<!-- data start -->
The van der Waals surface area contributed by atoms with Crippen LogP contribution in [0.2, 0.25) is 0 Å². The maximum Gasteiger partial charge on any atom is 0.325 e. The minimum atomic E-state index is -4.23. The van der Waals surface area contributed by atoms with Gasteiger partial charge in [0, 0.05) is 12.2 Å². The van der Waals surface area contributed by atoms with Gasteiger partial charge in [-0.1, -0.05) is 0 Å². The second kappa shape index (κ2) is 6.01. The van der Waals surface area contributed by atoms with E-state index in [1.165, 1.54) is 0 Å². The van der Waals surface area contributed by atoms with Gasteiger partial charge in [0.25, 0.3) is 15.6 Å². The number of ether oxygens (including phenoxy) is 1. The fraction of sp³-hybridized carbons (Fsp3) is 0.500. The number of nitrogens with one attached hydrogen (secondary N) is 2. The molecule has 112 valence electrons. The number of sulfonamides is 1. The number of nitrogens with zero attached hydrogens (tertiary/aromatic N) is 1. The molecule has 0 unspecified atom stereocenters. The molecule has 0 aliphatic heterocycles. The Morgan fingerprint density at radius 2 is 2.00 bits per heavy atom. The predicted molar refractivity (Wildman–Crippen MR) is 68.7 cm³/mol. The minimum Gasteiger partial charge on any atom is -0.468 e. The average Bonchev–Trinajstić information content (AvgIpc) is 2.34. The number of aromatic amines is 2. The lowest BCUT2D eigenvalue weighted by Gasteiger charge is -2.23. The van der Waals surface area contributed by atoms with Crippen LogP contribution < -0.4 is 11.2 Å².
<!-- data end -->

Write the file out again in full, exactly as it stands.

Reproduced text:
The van der Waals surface area contributed by atoms with Crippen LogP contribution in [0.2, 0.25) is 0 Å². The maximum Gasteiger partial charge on any atom is 0.325 e. The minimum atomic E-state index is -4.23. The van der Waals surface area contributed by atoms with Gasteiger partial charge in [0, 0.05) is 12.2 Å². The van der Waals surface area contributed by atoms with Gasteiger partial charge in [-0.1, -0.05) is 0 Å². The second kappa shape index (κ2) is 6.01. The van der Waals surface area contributed by atoms with E-state index in [1.165, 1.54) is 0 Å². The van der Waals surface area contributed by atoms with Gasteiger partial charge in [0.25, 0.3) is 15.6 Å². The number of ether oxygens (including phenoxy) is 1. The fraction of sp³-hybridized carbons (Fsp3) is 0.500. The number of nitrogens with one attached hydrogen (secondary N) is 2. The molecule has 112 valence electrons. The number of sulfonamides is 1. The number of nitrogens with zero attached hydrogens (tertiary/aromatic N) is 1. The molecule has 0 unspecified atom stereocenters. The molecule has 0 aliphatic heterocycles. The Morgan fingerprint density at radius 2 is 2.00 bits per heavy atom. The predicted molar refractivity (Wildman–Crippen MR) is 68.7 cm³/mol. The minimum Gasteiger partial charge on any atom is -0.468 e. The average Bonchev–Trinajstić information content (AvgIpc) is 2.34. The number of aromatic amines is 2. The lowest BCUT2D eigenvalue weighted by Gasteiger charge is -2.23. The van der Waals surface area contributed by atoms with Crippen LogP contribution < -0.4 is 11.2 Å².